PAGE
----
Madison Schafer

Madison Schafer

2018 Bob Christensen Award (Minnesota)
2017 Undergraduate Award (Minnesota)
2016 Undergraduate Award (Minnesota)

I would like to take the time to say thank you so much to all of the Targeting Excellence sponsors, board of directors, and state committees for all you do to help students in agriculture to succeed. I am so grateful and humbled for being selected as a scholarship recipient for the 2018 year, but I can’t quite express how truly wonderful it feels to be a part of an industry that encourages and supports students like me in our future careers. I have been very fortunate to be a Targeting Excellence scholarship recipient for the pasts three years of college, and can honestly say that it has made such a difference for me in college by simply having less of a financial burden to think about each semester. Once again, I want to say thank you for allowing me to be a part of this program for the past three years. It’s been a true honor and pleasure, and I look forward to staying involved with the organization even beyond my college years.

God Bless,
Maddie Schafer


Goodhue, MN


South Dakota State University


Agricultural Communications and Agricultural Leadership

Career Goals:

Communication is something we do every day. Whether we realize it or not, we communicate in limitless ways with countless people every day. Sometimes this is with family members or co-workers, other times we communicate goals and aspirations inside ourselves, and still other times we communicate to a completely different audience that may not be as knowledgeable of the daily practices implemented into farming.

Growing up in agriculture, I’ve realized that agriculturist’s lack of necessity to communicate and engage with consumers is as much to blame for the misunderstandings of food production practices as is the urbanization of our society. In generations past, our society was much more involved in production agriculture as a whole, and therefore, misconceptions were nearly unheard of. However, in recent years, our world has shifted to one where the vast majority of citizens don’t understand how their food gets to their plates.

With the current situation we are in today, it’s not enough to just know that you’re doing a quality job each and every day. With less than two percent of Americans being involved in agriculture and more people becoming multi-generationally removed from farming, we as farmers must do more than the daily tasks of farm life. We must become advocates, engagers, and positive faces of agriculture who are willing and open to the conversations that need to be had in order to continue living out the farming legacy that’s been paved for us from generations past.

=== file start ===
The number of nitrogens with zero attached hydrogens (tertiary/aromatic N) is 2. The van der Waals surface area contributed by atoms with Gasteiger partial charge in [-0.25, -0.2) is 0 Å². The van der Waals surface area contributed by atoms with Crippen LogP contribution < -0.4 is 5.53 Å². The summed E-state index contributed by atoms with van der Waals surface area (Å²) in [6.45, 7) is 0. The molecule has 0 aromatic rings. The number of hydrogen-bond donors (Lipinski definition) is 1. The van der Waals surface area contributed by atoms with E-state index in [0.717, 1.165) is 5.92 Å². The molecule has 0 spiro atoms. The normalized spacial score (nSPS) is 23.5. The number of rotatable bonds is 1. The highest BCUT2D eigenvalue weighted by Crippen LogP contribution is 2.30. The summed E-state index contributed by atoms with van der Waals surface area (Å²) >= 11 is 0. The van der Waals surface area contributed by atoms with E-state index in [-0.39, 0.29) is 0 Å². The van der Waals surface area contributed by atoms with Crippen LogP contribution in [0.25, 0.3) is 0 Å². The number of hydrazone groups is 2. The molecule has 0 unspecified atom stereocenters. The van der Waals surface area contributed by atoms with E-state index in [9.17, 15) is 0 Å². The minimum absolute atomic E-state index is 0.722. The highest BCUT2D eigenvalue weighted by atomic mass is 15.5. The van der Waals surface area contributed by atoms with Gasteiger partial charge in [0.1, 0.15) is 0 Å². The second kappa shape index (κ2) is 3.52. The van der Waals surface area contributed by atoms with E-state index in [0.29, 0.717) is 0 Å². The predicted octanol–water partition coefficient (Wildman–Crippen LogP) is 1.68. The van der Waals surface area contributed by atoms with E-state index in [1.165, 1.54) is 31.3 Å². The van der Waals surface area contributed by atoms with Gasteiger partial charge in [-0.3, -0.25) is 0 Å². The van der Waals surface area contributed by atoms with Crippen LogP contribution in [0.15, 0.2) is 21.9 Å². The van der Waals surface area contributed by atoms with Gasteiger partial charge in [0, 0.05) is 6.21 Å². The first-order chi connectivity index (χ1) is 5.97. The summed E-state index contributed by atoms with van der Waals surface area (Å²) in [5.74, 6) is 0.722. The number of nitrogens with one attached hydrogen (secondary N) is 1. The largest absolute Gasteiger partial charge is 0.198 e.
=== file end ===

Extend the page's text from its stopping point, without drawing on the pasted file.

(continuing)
This is where my passion and knowledge for agriculture along with my speaking abilities and social skills all play a vital role. My career goal is simple; to bring all sectors of agriculture together working to engage in conversation with the world as a united front. To achieve that ultimate goal, there are many steps I will take in the next five to ten years. After acquiring a degree in agricultural communications and leadership, I desire to work closely within the agriculture industry as a spokesperson and consultant for farmers to turn towards for guidance in regard to the best ways to communicate and share their unique farming stories.

Along with that, I want to make a difference with my alternative views and out-of-the-box thinking to change our society’s views on agriculture so that farmers can continue doing what they do best: feeding our rapidly growing world. With my passion for agriculture and natural speaking abilities, I aim to be out on a speaking circuit doing just that. No longer will we be separated by crops verses animals or organic verses conventional, but instead sharing our story as one voice of agriculture. At the end of the day, we must all remember the passion we have for farming. After all, farming isn’t just a way to make a living; it’s a way to make a life.